From what I know, the letter J in Italian only occurs in loanwords and proper names. However, I still see words with I often switched for a J (ex: Jodio instead of Iodio https://en.m.wiktionary.org/wiki/jodio). I also see the letter J in Italian city names such as Jesolo. Why is that when J is not in the Italian alphabet?

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The letter “j” has been used in Italian. If you read Pirandello's works you'll find plenty of examples: noja, migliaja, but, curiously enough, olio (where the “i” has consonantal sound as well).

I believe also Pirandello used “j” for the plural of the nouns in “-io”: odio,odj, but I couldn't find such usage in a book I consulted online. You can see an ngram for “olj”.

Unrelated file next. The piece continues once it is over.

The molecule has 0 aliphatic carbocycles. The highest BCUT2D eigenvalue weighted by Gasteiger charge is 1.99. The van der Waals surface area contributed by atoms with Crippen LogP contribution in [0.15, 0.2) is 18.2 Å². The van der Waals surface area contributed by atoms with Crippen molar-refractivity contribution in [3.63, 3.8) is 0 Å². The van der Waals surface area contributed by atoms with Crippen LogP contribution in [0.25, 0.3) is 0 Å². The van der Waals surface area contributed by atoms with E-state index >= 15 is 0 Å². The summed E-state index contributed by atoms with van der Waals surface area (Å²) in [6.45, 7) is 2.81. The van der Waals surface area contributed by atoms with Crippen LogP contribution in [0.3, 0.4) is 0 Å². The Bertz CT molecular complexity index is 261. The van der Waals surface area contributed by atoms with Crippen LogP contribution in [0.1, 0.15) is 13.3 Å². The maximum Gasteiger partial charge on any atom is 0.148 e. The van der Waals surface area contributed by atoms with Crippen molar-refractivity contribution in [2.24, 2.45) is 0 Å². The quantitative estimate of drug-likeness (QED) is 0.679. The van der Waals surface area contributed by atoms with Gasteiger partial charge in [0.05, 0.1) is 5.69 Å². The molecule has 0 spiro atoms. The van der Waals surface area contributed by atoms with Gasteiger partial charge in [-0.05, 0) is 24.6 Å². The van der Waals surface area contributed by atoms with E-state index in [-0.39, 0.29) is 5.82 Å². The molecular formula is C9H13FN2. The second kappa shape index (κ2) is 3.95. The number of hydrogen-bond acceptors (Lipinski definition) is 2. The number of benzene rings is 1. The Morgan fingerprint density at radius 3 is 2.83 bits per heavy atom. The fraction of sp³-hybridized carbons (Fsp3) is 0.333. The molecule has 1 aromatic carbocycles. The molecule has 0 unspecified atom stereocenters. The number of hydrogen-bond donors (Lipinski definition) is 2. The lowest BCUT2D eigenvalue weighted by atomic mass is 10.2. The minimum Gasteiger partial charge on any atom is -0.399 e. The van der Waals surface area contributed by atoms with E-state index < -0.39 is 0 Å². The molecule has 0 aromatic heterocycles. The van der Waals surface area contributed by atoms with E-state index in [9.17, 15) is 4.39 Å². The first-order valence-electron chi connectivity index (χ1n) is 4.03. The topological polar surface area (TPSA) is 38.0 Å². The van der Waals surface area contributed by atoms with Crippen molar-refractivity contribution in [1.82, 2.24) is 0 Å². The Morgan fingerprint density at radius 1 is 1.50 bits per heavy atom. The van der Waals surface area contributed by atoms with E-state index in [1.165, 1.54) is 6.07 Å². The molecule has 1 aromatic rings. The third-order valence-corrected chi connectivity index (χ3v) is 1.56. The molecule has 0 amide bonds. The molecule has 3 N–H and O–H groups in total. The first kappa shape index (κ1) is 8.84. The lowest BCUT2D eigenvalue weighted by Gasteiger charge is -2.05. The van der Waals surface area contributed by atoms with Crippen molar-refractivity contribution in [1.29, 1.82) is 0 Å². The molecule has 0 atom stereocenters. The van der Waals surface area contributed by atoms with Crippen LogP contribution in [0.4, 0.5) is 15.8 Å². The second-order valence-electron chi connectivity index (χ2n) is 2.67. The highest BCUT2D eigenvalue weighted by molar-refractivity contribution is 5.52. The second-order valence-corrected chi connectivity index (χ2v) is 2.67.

The usage wasn't really so widespread and declined. Some words are still written with ”j”, but are mostly proper names of people (Jacopo) or places (Jesolo, Lajatico). Also Jugoslavia, but it was more common Iugoslavia

The chemical element with symbol “I” is commonly written iodio and not jodio. You may still find it, though, but it's considered archaic orthography.

There's actually no need to distinguish betwee the consonantal and vocalic sounds of “i”. The only problem is whether you do elision of the article before a consonantal “i”; but I'm quite certain that only a few people would say “l‘iodio”.


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